26
Jan
2016

How Long Will Your Class Remain Yours? Academic Freedom and Control of the Classroom

The late labor historian David Montgomery wrote famously about workers’ control in America during the late-nineteenth and early-twentieth centuries. “At times the story involved little more than silent and opaque resistance to the demands and innovations of employers,” he suggested in 1979. “At other times, workers in skilled crafts adopted and fought to enforce collective work rules through which they regulated human relations on the job and wrestled with the chronic menace of unemployment.” When I first read those words, I was in graduate school. I never thought they’d actually apply to me. Now, I believe that the working class in academia at all levels of employment are beginning to move from the first set of times that Montgomery described to the second.

Administrative interference with faculty prerogatives across many different kinds of technology has made an attack on workers’ control in academia possible.  Universities which are willing to interfere with electronic communications, social media and even the faculty’s control over what standards should be applied to individual courses will likely seek to control the way that all courses are taught at their schools, whether those courses are delivered online or in person. Of course, no professor’s class is entirely theirs.  (Adjunct faculty are reminded of this fact almost daily.)  Nevertheless, limiting unwanted administrative interference by using technologies outside the direct control of our employers will at least help faculty maintain their traditional pedagogical prerogatives despite the onset of tremendous technological change.

My friend Tim McGettigan teaches sociology at the same university where I teach, Colorado State University — Pueblo. In 2013, when our administration announced budget cuts that might lead to hundreds of people losing their jobs, he planned a public protest before the meeting where those cuts would be announced. As part of his effort to drum up attendance for that protest, he sent an e-mail to the entire university which compared the administration’s actions to the Ludlow Massacre, a 1914 battle between miners and the Colorado National Guard that left seventeen workers and their family members dead. In response, the administration cut off Tim’s access to the Internet. In response to that, Tim sued the university for violating his civil rights. He also sued the university’s president, Lesley Di Mare, for defamation because he claims she compared him to the Columbine killers in a public statement published in Inside Higher Education.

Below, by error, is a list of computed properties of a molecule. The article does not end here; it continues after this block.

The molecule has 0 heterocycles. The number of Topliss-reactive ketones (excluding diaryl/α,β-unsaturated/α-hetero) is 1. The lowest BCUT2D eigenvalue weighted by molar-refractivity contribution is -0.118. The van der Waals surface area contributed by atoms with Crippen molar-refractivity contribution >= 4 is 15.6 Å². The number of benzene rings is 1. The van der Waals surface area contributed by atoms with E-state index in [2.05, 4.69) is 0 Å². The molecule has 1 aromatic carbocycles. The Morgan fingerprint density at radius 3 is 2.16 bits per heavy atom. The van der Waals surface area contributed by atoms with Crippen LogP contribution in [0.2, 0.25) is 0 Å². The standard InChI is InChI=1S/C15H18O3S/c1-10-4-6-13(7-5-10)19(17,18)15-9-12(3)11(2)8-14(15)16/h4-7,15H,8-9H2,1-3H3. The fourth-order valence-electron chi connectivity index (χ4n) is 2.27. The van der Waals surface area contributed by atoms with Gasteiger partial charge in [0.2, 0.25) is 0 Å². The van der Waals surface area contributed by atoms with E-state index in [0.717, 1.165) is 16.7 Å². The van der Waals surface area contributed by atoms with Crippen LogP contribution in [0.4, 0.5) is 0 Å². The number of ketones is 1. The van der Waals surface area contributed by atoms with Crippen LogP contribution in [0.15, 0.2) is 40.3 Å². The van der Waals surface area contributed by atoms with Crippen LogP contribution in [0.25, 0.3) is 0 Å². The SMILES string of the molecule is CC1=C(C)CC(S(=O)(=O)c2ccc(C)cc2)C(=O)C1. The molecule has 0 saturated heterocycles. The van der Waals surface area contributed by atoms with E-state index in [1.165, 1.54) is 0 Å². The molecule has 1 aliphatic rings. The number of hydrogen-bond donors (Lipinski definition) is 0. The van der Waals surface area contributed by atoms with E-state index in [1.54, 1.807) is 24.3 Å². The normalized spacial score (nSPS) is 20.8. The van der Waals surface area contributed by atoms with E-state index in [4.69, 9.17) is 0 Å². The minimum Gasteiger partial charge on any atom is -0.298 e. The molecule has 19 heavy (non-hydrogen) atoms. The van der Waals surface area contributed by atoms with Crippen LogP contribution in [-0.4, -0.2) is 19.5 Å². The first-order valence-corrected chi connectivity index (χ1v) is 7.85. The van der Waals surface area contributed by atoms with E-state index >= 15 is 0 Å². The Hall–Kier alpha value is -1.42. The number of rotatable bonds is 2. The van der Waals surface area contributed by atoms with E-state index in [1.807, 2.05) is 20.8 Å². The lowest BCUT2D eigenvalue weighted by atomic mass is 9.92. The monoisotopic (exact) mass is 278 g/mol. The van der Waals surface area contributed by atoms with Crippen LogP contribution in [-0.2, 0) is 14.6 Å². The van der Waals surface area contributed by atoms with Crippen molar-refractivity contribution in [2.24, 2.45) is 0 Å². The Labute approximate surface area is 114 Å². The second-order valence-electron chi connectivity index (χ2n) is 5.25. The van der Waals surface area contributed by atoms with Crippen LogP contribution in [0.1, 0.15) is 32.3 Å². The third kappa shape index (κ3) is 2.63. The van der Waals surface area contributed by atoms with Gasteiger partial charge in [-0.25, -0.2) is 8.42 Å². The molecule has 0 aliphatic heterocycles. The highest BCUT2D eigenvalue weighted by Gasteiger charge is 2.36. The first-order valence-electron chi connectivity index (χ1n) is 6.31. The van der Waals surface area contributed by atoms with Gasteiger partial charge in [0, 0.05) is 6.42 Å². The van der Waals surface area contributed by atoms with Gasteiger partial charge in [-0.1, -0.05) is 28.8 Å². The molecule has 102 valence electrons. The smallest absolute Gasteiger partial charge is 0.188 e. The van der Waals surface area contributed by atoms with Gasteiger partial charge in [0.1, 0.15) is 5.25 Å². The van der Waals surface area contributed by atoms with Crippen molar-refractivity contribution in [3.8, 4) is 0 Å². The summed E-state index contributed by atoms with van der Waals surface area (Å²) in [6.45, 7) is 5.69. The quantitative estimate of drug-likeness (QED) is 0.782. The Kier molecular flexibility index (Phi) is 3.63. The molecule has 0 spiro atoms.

But a lawsuit is hardly the only fallout from this dispute. Thanks to Tim (I suspect), CSU-Pueblo has a new e-mail policy now. It’s a long document, but the key phrase in the entire thing reads as follows: “The President must approve any mass email communication.” Failure to get that prior approval can potentially get you fired from your job, even if you’re a faculty member with tenure. When I showed our new e-mail policy to the staff at the American Association of University Professors, they pronounced it par for the course in academia today. Of course, e-mails at public universities are publicly available on the web. Our administration, like many others, has asserted control over the content of their faculty’s e-mail messages because they control the most convenient means of distribution.

Another professor who famously ran afoul of campus censors is Steven Salaita, once of Virginia Tech and still not quite of the University of Illinois Champaign-Urbana (UIUC). The means of communications he chose for his opinions on the last Israeli/Palestinian conflict was Twitter, and the Board of Governors for the Illinois system failed to approve his contract as a result. This left him in employment limbo and he sued UIUC in order to retake the job that he believed was rightfully his and got a large settlement before the case came to trial.

Regardless of your opinion on the Israeli/Palestinian conflict, anyone who believes in academic freedom should find UlUC’s actions chilling. Besides making it harder for anyone to move between jobs, Salaita was penalized economically for expressing political opinions. All faculty have political opinions, whether we express them in the classroom, on Twitter or at home. It’s just that some of those opinions are more popular than others, and not all of us choose to express them on Twitter. Because the medium that Salaita chose for his message was visible to anyone with a web connection, wealthy opponents of his position threatened the university where he thought he was going to be employed and the university responded. Had he simply whispered the same opinions to a colleague in the office down the hall, nothing would have happened to him.